Hide

What's this?

commandlinefu.com is the place to record those command-line gems that you return to again and again.

Delete that bloated snippets file you've been using and share your personal repository with the world. That way others can gain from your CLI wisdom and you from theirs too. All commands can be commented on, discussed and voted up or down.


If you have a new feature suggestion or find a bug, please get in touch via http://commandlinefu.uservoice.com/

Get involved!

You can sign-in using OpenID credentials, or register a traditional username and password.

First-time OpenID users will be automatically assigned a username which can be changed after signing in.

Hide

Stay in the loop…

Follow the Tweets.

Every new command is wrapped in a tweet and posted to Twitter. Following the stream is a great way of staying abreast of the latest commands. For the more discerning, there are Twitter accounts for commands that get a minimum of 3 and 10 votes - that way only the great commands get tweeted.

» http://twitter.com/commandlinefu
» http://twitter.com/commandlinefu3
» http://twitter.com/commandlinefu10

Subscribe to the feeds.

Use your favourite RSS aggregator to stay in touch with the latest commands. There are feeds mirroring the 3 Twitter streams as well as for virtually every other subset (users, tags, functions,…):

Subscribe to the feed for:

Hide

News

2011-03-12 - Confoo 2011 presentation
Slides are available from the commandlinefu presentation at Confoo 2011: http://presentations.codeinthehole.com/confoo2011/
2011-01-04 - Moderation now required for new commands
To try and put and end to the spamming, new commands require moderation before they will appear on the site.
2010-12-27 - Apologies for not banning the trolls sooner
Have been away from the interwebs over Christmas. Will be more vigilant henceforth.
2010-09-24 - OAuth and pagination problems fixed
Apologies for the delay in getting Twitter's OAuth supported. Annoying pagination gremlin also fixed.
Hide

Tags

Hide

Functions

ssh autocomplete

Terminal - ssh autocomplete
complete -W "$(echo `cat ~/.ssh/known_hosts | cut -f 1 -d ' ' | sed -e s/,.*//g | uniq | grep -v "\["`;)" ssh
2009-07-23 15:59:55
User: viner
3
ssh autocomplete

Add to your bash profile to minimize carpal tunnel syndrome.

Doesn't work with user@hostname but appending "-l user" works fine if needed.

Works for ping as well..

complete -W "$(echo `cat ~/.ssh/known_hosts | cut -f 1 -d ' ' | sed -e s/,.*//g | uniq | grep -v "\["`;)" ping

Alternatives

There are 7 alternatives - vote for the best!

Terminal - Alternatives
complete -W "$(echo $(grep '^ssh ' .bash_history | sort -u | sed 's/^ssh //'))" ssh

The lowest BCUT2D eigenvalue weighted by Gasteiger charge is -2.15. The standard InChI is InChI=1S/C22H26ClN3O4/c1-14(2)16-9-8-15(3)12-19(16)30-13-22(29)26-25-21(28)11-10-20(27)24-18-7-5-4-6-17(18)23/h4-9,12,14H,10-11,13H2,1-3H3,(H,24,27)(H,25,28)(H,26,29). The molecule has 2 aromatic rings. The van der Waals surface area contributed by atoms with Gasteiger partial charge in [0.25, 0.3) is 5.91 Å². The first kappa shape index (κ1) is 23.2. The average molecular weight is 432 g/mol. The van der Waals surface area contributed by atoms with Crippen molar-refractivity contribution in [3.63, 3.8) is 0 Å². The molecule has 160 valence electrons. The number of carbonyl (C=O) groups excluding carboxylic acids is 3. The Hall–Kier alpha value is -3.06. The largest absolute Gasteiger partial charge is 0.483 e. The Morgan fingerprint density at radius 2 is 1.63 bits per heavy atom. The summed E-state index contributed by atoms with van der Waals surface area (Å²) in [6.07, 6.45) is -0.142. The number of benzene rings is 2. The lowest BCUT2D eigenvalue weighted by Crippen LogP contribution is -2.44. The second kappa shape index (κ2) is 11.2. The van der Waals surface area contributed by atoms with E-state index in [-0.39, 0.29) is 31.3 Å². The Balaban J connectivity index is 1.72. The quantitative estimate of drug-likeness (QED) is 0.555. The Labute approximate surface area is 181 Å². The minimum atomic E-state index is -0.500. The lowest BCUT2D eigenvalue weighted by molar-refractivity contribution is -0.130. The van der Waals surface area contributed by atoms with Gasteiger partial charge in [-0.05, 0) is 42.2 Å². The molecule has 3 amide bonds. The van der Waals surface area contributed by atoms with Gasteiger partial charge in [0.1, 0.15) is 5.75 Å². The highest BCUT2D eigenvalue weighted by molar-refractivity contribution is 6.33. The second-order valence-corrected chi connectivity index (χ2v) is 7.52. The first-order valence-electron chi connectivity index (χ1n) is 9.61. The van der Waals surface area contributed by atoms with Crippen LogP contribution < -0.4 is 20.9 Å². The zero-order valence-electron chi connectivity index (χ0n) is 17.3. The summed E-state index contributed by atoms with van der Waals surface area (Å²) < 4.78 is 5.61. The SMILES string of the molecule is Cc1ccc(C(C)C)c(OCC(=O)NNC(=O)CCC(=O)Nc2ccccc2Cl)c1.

2009-07-25 23:07:25
User: 0x89
10

Stop tormenting the poor animal cat. See http://sial.org/howto/shell/useless-cat/.

Edit:

replaced

sort | uniq

by

sort -u
perl -ne 'print "$1 " if /^Host (.+)$/' ~/.ssh/config
2011-08-21 14:51:20
User: bashrc
Functions: perl
4

I use this in my bashrc to expand hosts defined in ~/.ssh/config:

function _ssh_completion() {

perl -ne 'print "$1 " if /^Host (.+)$/' ~/.ssh/config

}

complete -W "$(_ssh_completion)" ssh

Here's a great article on how to setup your own ~/.ssh/config:

http://blogs.perl.org/users/smylers/2011/08/ssh-productivity-tips.html

complete -W "$(sed 's/;.*//;' /etc/hosts | awk ' /^[[:digit:]]/ {$1 = "";print tolower($0)}')" ssh
2011-06-20 03:54:45
User: daodennis
0

If you have a lot of hosts in /etc/hosts this would be very useful. Anyone have any more concise examples?

complete -o default -o nospace -W "$(grep -i -e '^host ' ~/.ssh/config | awk '{print substr($0, index($0,$2))}' ORS=' ')" ssh scp sftp
2013-11-19 14:44:41
User: Wamith
Functions: scp ssh
0

I sue this in my .bashrc file

This will also do auto-completion for scp and sftp

complete -W "$(echo $(grep ^Host ~/.ssh/config | sed -e 's/Host //' | grep -v "\*"))" ssh
2014-09-20 19:16:24
User: nathancahill
0

Autocomplete from .ssh/config

Know a better way?

If you can do better, submit your command here.

What others think

Doesn't work very well on a modern SSH system where the known_hosts file is hashed. It's a good idea though.

Comment by ajt 270 weeks and 6 days ago

@ajt to turn off hostname hashing, you may change either /etc/ssh/ssh_config or ~/.ssh/config and change HashKnownHosts from yes to no.

.

The approach shown here is cute, but there is a package in Debian/Ubuntu named 'bash-completion' which extends bash's command completion to help you tab-complete program *arguments*, like ssh hostnames or image/gimp file names when running gimp.

Comment by bwoodacre 270 weeks and 6 days ago

@bwoodacre however the know_hosts file is hashed for a reason - to prevent "bad" scripts from hoping from server to server...

Comment by ajt 270 weeks and 5 days ago

@ajt I read your comment as you saying there was no way to turn off that hashing and so mentioned how to do it. Obviously there is a reason that hashing is turned on by default for added security, but it is still an option that may be turned off by the user if they so choose.

Comment by bwoodacre 270 weeks and 2 days ago

Your point of view

You must be signed in to comment.

Related sites and podcasts